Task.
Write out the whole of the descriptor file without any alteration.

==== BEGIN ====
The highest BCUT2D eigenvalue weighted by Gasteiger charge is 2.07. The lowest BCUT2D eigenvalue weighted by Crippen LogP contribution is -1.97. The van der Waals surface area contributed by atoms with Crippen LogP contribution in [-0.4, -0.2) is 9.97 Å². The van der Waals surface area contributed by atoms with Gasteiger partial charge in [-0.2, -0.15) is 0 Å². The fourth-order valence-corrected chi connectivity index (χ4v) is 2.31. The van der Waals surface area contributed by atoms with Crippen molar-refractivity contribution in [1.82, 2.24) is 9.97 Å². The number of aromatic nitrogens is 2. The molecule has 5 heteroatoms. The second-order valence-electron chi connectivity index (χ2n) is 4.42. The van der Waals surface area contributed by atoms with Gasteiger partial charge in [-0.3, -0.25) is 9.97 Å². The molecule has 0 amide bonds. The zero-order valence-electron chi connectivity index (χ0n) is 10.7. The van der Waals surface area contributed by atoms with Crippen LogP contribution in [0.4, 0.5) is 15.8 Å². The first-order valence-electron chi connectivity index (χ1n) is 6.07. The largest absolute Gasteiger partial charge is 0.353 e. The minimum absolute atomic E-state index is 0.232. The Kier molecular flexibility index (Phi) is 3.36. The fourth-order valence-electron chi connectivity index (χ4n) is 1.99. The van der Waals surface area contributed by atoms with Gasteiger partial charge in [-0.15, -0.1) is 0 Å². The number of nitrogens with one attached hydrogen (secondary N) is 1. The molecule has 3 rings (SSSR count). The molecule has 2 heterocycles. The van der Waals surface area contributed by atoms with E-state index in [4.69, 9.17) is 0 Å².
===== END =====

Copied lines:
The highest BCUT2D eigenvalue weighted by Gasteiger charge is 2.07. The lowest BCUT2D eigenvalue weighted by Crippen LogP contribution is -1.97. The van der Waals surface area contributed by atoms with Crippen LogP contribution in [-0.4, -0.2) is 9.97 Å². The van der Waals surface area contributed by atoms with Gasteiger partial charge in [-0.2, -0.15) is 0 Å². The fourth-order valence-corrected chi connectivity index (χ4v) is 2.31. The van der Waals surface area contributed by atoms with Crippen molar-refractivity contribution in [1.82, 2.24) is 9.97 Å². The number of aromatic nitrogens is 2. The molecule has 5 heteroatoms. The second-order valence-electron chi connectivity index (χ2n) is 4.42. The van der Waals surface area contributed by atoms with Gasteiger partial charge in [-0.3, -0.25) is 9.97 Å². The molecule has 0 amide bonds. The zero-order valence-electron chi connectivity index (χ0n) is 10.7. The van der Waals surface area contributed by atoms with Crippen LogP contribution in [0.4, 0.5) is 15.8 Å². The first-order valence-electron chi connectivity index (χ1n) is 6.07. The largest absolute Gasteiger partial charge is 0.353 e. The minimum absolute atomic E-state index is 0.232. The Kier molecular flexibility index (Phi) is 3.36. The fourth-order valence-electron chi connectivity index (χ4n) is 1.99. The van der Waals surface area contributed by atoms with Gasteiger partial charge in [-0.15, -0.1) is 0 Å². The number of nitrogens with one attached hydrogen (secondary N) is 1. The molecule has 3 rings (SSSR count). The molecule has 2 heterocycles. The van der Waals surface area contributed by atoms with E-state index in [4.69, 9.17) is 0 Å².